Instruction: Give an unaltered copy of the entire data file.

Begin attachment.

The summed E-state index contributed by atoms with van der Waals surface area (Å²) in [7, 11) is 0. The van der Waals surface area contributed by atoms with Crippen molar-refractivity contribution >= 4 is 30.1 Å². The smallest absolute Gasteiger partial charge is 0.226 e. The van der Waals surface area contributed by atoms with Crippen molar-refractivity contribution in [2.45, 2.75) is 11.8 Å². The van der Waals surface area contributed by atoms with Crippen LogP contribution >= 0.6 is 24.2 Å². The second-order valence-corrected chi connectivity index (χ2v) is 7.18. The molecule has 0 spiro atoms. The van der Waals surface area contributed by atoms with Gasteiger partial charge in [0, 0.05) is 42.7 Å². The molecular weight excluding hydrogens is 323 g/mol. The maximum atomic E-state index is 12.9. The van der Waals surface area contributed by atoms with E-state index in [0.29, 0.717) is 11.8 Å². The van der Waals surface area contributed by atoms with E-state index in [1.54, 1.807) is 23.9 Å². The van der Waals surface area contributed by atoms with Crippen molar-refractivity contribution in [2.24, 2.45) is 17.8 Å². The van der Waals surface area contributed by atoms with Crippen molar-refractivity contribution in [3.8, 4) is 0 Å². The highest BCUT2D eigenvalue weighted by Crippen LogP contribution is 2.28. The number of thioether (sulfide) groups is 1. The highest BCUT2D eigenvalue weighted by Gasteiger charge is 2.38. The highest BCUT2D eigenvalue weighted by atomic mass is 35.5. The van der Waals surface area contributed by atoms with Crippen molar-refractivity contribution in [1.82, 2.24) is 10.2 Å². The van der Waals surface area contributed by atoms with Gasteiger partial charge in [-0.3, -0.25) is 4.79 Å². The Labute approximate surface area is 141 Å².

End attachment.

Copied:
The summed E-state index contributed by atoms with van der Waals surface area (Å²) in [7, 11) is 0. The van der Waals surface area contributed by atoms with Crippen molar-refractivity contribution >= 4 is 30.1 Å². The smallest absolute Gasteiger partial charge is 0.226 e. The van der Waals surface area contributed by atoms with Crippen molar-refractivity contribution in [2.45, 2.75) is 11.8 Å². The van der Waals surface area contributed by atoms with Crippen LogP contribution >= 0.6 is 24.2 Å². The second-order valence-corrected chi connectivity index (χ2v) is 7.18. The molecule has 0 spiro atoms. The van der Waals surface area contributed by atoms with Gasteiger partial charge in [0, 0.05) is 42.7 Å². The molecular weight excluding hydrogens is 323 g/mol. The maximum atomic E-state index is 12.9. The van der Waals surface area contributed by atoms with E-state index in [0.29, 0.717) is 11.8 Å². The van der Waals surface area contributed by atoms with E-state index in [1.54, 1.807) is 23.9 Å². The van der Waals surface area contributed by atoms with Crippen molar-refractivity contribution in [2.24, 2.45) is 17.8 Å². The van der Waals surface area contributed by atoms with Crippen molar-refractivity contribution in [3.8, 4) is 0 Å². The highest BCUT2D eigenvalue weighted by Crippen LogP contribution is 2.28. The number of thioether (sulfide) groups is 1. The highest BCUT2D eigenvalue weighted by Gasteiger charge is 2.38. The highest BCUT2D eigenvalue weighted by atomic mass is 35.5. The van der Waals surface area contributed by atoms with Crippen molar-refractivity contribution in [1.82, 2.24) is 10.2 Å². The van der Waals surface area contributed by atoms with Gasteiger partial charge in [-0.3, -0.25) is 4.79 Å². The Labute approximate surface area is 141 Å².